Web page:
Archive for May 2007

May 31st, 2007

…And Your Dreams of Ashley Can Come True

Last week’s entry got me thinking about the only Smashing Pumpkins show I’ve ever seen. Today I think I’ll share with you the story of how I came to attend this concert. Yes, there’s a story there, one that has less to do with me and the band and more to do with my friend Ashley. Perhaps you’ve known a person or persons like Ashley in your life. Ashley (who is a guy, by the way) is always getting himself into scenarios worthy of a TV show or comic strip, sometimes through no fault of his own, sometimes because he really could be a character on a TV show or in a comic strip.

Just a few things you should know about him before we continue:

  1. When he talks, he swears a lot. Like on a Taratino-ian level.
  2. He’s a diabetic.
  3. He’s always hungry.
  4. In college, for every meal, he would go to the dining hall and eat four to five pounds of either pizza, french fries, bacon, salisbury steak, or hamburgers (patties only, throwing the buns away).
  5. He had a bad temper, and if you happened to annoy him, he would unleash a profanity-infused tirade on you.
  6. During said tirades he would say a lot of things he didn’t mean and almost immediately afterwards he’d begin feeling remorseful, apologize, and blame the outburst on low-blood sugar.
  7. He was always broke.
  8. Despite always being broke, he managed to support a two-pack-a-day smoking habit by bumming cigarettes off of every other smoker on campus.
  9. Because of all the bumming, he knew and had had lengthy conversations with everyone on campus.
  10. One summer, he wound up in the hospital when he encountered a thug in his quiet New Bern neighborhood, who pulled a gun on him and cracked him on the head with it.
  11. Having roomed with him for a year, I can tell you: in college, he did not sleep. At least not at night. He slept during the periods in between classes, but was usually groggy and surly during the day.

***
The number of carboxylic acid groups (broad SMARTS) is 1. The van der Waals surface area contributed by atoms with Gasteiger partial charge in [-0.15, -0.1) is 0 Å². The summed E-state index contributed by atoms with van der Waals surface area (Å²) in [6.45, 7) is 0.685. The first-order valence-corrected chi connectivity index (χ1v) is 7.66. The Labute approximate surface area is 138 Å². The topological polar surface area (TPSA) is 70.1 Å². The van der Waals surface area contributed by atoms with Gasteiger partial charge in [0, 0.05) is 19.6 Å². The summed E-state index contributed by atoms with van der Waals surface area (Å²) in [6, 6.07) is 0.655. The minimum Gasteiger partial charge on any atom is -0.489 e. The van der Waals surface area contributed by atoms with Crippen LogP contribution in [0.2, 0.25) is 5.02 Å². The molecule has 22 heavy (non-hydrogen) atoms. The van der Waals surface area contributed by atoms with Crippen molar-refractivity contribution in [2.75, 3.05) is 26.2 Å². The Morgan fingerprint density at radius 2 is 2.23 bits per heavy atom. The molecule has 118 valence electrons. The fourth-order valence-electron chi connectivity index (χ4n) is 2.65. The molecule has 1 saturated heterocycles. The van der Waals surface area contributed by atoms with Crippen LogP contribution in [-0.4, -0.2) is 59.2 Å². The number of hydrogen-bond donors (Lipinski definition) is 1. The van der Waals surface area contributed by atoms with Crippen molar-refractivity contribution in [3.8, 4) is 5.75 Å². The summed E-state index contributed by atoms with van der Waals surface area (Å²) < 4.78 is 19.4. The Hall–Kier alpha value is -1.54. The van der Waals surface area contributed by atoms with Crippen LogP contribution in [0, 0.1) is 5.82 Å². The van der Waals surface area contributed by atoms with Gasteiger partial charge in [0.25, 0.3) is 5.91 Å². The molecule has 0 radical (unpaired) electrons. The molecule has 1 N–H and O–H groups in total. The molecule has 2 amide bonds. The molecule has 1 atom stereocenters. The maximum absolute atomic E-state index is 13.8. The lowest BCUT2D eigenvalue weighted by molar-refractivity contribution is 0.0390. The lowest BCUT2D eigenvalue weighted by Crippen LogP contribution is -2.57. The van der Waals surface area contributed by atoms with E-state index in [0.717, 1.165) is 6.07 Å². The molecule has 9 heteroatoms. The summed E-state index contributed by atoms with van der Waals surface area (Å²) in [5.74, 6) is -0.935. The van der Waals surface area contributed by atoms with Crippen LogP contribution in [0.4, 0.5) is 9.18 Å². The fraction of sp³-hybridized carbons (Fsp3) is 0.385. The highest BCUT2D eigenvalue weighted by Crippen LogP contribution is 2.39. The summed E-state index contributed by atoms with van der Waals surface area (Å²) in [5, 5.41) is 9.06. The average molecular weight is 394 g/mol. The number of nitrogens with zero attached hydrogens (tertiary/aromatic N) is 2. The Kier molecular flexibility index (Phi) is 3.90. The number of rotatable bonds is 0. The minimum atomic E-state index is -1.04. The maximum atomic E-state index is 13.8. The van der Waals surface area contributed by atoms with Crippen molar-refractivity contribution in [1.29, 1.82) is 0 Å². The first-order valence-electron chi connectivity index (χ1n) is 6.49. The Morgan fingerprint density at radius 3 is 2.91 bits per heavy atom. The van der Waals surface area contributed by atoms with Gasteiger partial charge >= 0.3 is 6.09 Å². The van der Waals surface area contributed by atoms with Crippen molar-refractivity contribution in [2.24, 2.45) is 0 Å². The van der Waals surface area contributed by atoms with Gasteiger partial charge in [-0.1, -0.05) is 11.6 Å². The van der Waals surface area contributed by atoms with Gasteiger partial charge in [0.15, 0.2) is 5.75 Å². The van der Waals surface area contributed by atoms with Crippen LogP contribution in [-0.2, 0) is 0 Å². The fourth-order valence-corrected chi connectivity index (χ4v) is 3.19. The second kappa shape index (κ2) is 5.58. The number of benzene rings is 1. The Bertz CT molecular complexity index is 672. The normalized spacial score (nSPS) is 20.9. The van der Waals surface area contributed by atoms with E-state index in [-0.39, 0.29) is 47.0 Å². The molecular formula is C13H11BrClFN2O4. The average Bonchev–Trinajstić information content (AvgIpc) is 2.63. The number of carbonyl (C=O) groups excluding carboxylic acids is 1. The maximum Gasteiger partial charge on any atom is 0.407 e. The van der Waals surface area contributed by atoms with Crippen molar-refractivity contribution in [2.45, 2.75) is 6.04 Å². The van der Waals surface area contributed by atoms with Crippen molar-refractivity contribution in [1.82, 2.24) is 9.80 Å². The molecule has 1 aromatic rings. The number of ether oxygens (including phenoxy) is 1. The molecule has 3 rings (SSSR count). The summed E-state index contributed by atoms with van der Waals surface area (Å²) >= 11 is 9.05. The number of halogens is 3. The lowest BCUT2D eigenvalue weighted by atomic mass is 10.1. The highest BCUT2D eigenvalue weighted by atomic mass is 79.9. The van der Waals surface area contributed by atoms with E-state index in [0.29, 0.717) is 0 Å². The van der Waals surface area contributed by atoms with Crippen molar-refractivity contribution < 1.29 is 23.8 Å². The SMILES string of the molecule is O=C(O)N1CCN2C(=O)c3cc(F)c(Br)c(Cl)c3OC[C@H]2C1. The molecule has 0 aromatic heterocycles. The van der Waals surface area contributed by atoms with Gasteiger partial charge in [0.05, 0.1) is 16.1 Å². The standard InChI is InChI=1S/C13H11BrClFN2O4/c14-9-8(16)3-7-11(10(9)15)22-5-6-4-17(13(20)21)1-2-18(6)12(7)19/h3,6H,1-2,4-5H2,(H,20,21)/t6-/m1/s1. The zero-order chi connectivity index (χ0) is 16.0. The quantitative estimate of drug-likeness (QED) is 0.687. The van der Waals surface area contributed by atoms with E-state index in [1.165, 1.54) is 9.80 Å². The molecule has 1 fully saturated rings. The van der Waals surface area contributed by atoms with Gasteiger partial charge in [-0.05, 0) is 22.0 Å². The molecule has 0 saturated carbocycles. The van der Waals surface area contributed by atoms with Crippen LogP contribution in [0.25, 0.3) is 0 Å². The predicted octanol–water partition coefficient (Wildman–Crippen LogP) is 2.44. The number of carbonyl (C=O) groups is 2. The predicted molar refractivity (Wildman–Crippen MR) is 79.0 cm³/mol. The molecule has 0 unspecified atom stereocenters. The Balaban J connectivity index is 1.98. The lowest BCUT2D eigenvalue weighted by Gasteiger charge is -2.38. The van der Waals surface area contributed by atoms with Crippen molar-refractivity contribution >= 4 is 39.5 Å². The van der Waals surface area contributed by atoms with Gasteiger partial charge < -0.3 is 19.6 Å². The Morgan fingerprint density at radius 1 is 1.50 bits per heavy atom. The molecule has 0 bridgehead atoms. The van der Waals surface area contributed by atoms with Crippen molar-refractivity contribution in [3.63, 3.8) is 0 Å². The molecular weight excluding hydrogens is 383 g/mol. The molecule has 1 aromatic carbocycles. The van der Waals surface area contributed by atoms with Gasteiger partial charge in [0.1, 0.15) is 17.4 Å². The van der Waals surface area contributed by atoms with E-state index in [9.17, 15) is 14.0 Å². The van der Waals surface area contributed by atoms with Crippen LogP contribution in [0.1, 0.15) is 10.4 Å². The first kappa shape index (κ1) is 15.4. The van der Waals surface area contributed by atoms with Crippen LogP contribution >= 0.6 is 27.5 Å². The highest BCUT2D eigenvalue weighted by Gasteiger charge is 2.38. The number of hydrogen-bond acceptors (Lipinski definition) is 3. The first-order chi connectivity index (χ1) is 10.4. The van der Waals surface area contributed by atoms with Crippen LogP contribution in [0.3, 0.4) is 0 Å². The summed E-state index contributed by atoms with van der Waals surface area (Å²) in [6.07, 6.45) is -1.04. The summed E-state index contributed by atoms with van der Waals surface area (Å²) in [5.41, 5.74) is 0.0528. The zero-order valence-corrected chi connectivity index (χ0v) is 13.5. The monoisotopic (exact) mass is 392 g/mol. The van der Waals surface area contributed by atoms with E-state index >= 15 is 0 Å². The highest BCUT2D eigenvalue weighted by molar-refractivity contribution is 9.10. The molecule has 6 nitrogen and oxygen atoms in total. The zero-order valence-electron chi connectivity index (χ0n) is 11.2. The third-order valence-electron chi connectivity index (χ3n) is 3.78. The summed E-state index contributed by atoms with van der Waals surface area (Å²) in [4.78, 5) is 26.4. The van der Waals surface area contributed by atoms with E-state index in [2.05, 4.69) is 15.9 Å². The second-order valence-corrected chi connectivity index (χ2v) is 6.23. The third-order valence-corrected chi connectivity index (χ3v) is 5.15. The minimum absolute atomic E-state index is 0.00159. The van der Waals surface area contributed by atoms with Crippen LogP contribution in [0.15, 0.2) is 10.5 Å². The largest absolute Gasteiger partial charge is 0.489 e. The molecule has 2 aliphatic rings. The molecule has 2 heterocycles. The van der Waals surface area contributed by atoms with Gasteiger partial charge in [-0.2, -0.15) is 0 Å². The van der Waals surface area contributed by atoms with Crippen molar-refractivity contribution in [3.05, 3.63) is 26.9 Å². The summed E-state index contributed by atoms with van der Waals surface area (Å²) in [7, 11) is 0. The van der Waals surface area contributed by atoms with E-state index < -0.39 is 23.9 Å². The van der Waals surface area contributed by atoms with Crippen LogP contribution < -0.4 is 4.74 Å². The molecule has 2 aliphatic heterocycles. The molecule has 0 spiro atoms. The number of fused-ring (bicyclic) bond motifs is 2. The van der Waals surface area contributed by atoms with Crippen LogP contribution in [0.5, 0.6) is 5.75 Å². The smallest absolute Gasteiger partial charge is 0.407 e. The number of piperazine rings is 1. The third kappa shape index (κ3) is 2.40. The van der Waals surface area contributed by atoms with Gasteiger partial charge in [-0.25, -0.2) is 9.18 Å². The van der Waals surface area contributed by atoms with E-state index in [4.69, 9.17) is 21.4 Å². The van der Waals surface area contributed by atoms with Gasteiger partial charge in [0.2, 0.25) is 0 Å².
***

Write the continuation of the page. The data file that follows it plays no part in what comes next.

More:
12. He once had a redneck get out of his truck and attempt to beat him up through his sunroof when he beeped his horn at him.
  13. For the last two years of school, he was followed everywhere by a short Indian exchange student named Fahd. Fahd came to our country knowing no one and Ashley befriended him. Fahd was polite and quiet when Ashley first brought him by and introduced him to us. After a few short months of hanging out with Ashley, however, he was saying things like: “Ah have soom fooking hahd fooking classes thees mather-fooking sam-estar.”

The following piece of Ashley-lore, however, beats them all:

Right after the album Machina came out, when we were all in our freshman or sophomore years, the Smashing Pumpkins set out to play a series of shows at smaller venues across the US. I believe the shows were announced on a Wednesday, tickets went on sale that Thursday, and the tour started that Saturday. This first show was at The Cat’s Cradle in Chapel Hill; it was the closest they were coming to ECU. Steph, her roommate Erin, Ashley, and his girlfriend Megan (all of whom were Pumpkins fanatics at the time) decided to go to Raleigh the night before tickets went on sale and camp out on the sidewalk in front of the Schoolkids Records (one of the few places that was selling tickets to the show) to get theirs right when it opened in the morning.

Unfortunately, I must relay a lot of what happened next second-hand, because I decided not to go camp out, nor was I at school when my friends got back on Friday. I had left to go home for the weekend…. Why was I so lame?

After Steph, Erin, Ashley, and Megan’s long and eventful night — evidently it had rained pretty hard most of the time — they returned to school on Friday and hit the hay. On Saturday morning Megan got Ashley up for breakfast and noticed he wasn’t speaking properly. He was acting really confused and slurring his words, most of which were just strings of obscenities (even more than normal).

The four concert-goers went to the dining hall together where Ashley placed his entire order via points and grunts. He sat down, stared blankly at our increasingly-concerned friends for a while, and then got really grumpy and belligerent. He told us later he was frustrated because, even when he concentrated, he couldn’t remember the names of any of the food on his plate or the names of any of the people sitting with him. Something was really wrong with him. Of course everyone assumed it was just Ashley being Ashley. He let out a string of garbled swearing.

They went back to his room so he could take some insulin, thinking his blood-sugar was getting really low. They let some time pass, but he wasn’t getting any better. He was now losing his ability hold onto things, dropping them right after he picked them up. Megan got his RA, who came down to the room, took a look at his increasingly vegetative advisee from out in the hall, and said “Have you tried giving him a candy bar?” Megan called an ambulance.